How Customer-Centricity Plays Out in a Customer Experience and Affects Customer Retention
All too often organizations make the mistake of focusing all their energies on exclusively improving the customer experience. This certainly is vital, but in many cases the specific experience they’re providing is due to the organization’s customer-centricity. We always point out to clients “the experience you provide your customers is as a direct result of how customer-centric your organization is; if your organization is product-centric the experience will follow suit.”
I recently had an experience of my own that illustrates this point. After going for a vision exam at Boots Opticians, I ordered new glasses, which I was told would take two weeks to arrive. Three weeks later they finally arrived – with the wrong lenses. The correct glasses, I was told, would take another two weeks to arrive. After fruitlessly trying to resolve the issue on-site, I decided to complain to the company.
Finding a way to contact the company via email proved to be a difficult task in and of itself. Their website did not make the process clear, indicating a position of not encouraging customer complaints and contact. This is a clear sign of an organization that is not customer-centric. When I finally did figure out how to submit my note, I received the following email in reply:
Dear Mr Shaw
Thank you for your e-mail. I appreciate the time and trouble you have taken in contacting us.
I’m sorry to learn of your disappointment after your recent visit to our local opticians practice. Given the nature of your comments I’ve asked a member of our clinical team to review your case notes so that we can understand in a bit more detail what has happened. Due to the complexity of your complaint, this may mean a longer than expected delay whilst they review things and we will be back in contact within the next three weeks. I’d like to reassure you, however, that we do understand the importance of your complaint and we’ll be back in contact as soon as we’re able.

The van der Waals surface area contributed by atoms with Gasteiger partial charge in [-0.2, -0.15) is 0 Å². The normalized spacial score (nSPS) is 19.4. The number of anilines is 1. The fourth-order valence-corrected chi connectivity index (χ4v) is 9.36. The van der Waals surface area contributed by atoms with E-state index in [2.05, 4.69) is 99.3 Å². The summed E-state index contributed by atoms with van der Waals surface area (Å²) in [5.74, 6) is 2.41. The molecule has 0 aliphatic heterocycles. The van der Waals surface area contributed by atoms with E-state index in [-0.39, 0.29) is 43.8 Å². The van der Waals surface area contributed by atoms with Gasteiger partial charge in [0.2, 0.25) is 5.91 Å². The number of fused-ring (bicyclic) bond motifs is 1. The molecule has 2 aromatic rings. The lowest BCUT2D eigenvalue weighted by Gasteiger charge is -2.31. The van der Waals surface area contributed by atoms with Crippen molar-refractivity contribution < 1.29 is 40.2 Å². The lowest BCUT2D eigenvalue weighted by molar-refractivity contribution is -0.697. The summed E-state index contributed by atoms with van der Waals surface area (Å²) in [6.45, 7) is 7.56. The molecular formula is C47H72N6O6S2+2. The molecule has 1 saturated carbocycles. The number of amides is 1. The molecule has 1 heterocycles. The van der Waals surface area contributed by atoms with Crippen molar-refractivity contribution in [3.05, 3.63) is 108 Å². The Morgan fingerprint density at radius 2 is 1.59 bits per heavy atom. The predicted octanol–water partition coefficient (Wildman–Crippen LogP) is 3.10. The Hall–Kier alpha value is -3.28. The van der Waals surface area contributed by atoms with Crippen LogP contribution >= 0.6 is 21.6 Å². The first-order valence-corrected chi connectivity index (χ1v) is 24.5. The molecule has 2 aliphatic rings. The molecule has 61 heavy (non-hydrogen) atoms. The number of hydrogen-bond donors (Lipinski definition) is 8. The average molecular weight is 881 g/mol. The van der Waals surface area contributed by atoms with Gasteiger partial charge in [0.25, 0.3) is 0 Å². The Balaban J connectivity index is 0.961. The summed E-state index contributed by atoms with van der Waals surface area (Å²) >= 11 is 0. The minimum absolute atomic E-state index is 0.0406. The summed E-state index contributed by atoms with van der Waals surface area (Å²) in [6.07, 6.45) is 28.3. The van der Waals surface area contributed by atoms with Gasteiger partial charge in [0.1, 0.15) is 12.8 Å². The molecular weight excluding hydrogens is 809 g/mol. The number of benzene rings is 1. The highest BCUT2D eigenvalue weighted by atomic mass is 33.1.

I would, however, like to thank you for sharing your concerns with us. If we can help you further at any stage please do not hesitate in contacting us on the below number.
Senior Customer Manager
It’s unacceptable to take three weeks to look into a simple complaint. Despite the company’s position that the issue is complex, it is not. It’s been two weeks since I received this reply, to which I immediately responded that the suggested timeframe was unacceptable. Not only have I not received a reply, but my glasses are late again.
After another formal complaint I finally received a reply. My glasses have now arrived – late – and they have offered me a discount for the aggravation.
This is a classic example of a broken organization, and the failure manifests itself in form of a lousy customer experience. If I were advising Boots Opticians, I would suggest they start internally, not externally, to improve their customer experience.
By employing our Naïve to Natural™ research model, we can effectively determine the level of customer-centricity of an organization. There are four orientations and some 269 data points we collect to assess exactly where they are.
Boots Opticians demonstrates all the traits of a naïve, transactional organization. They say their focused is on the customer, but the evidence proves otherwise. They say my complaint is important, but clearly that isn’t what they think. They are just paying me lip service – a classic example of a naïve, transactional organization.
Providing such a poor customer experience can have a devastating effect on customer retention and costs money. Both are true in this case. First, I will not be a return customer; second, the cost of dealing with my complaint and ultimately giving me a discount has an effect on the bottom line.
Looking at your own customer experience, it’s important to know which elements are driving customers away and which are destroying loyalty. What signals does your customer experience send about your organization?